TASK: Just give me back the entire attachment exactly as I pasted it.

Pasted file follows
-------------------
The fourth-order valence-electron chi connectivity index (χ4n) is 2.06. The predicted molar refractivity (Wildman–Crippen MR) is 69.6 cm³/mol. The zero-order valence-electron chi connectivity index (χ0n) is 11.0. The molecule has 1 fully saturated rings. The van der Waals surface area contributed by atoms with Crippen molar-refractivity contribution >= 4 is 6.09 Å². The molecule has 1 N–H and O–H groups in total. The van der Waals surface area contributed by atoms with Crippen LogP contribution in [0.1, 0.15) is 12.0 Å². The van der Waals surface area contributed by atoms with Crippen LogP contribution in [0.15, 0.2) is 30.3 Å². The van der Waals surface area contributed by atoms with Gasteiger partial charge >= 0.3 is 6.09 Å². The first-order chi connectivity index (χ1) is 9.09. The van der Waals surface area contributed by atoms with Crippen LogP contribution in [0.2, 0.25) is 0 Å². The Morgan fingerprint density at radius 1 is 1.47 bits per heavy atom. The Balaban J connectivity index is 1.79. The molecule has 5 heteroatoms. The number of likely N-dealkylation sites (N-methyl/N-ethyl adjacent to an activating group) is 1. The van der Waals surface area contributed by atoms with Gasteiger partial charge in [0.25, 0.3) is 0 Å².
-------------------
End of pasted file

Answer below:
The fourth-order valence-electron chi connectivity index (χ4n) is 2.06. The predicted molar refractivity (Wildman–Crippen MR) is 69.6 cm³/mol. The zero-order valence-electron chi connectivity index (χ0n) is 11.0. The molecule has 1 fully saturated rings. The van der Waals surface area contributed by atoms with Crippen molar-refractivity contribution >= 4 is 6.09 Å². The molecule has 1 N–H and O–H groups in total. The van der Waals surface area contributed by atoms with Crippen LogP contribution in [0.1, 0.15) is 12.0 Å². The van der Waals surface area contributed by atoms with Crippen LogP contribution in [0.15, 0.2) is 30.3 Å². The van der Waals surface area contributed by atoms with Gasteiger partial charge >= 0.3 is 6.09 Å². The first-order chi connectivity index (χ1) is 9.09. The van der Waals surface area contributed by atoms with Crippen LogP contribution in [0.2, 0.25) is 0 Å². The Morgan fingerprint density at radius 1 is 1.47 bits per heavy atom. The Balaban J connectivity index is 1.79. The molecule has 5 heteroatoms. The number of likely N-dealkylation sites (N-methyl/N-ethyl adjacent to an activating group) is 1. The van der Waals surface area contributed by atoms with Gasteiger partial charge in [0.25, 0.3) is 0 Å².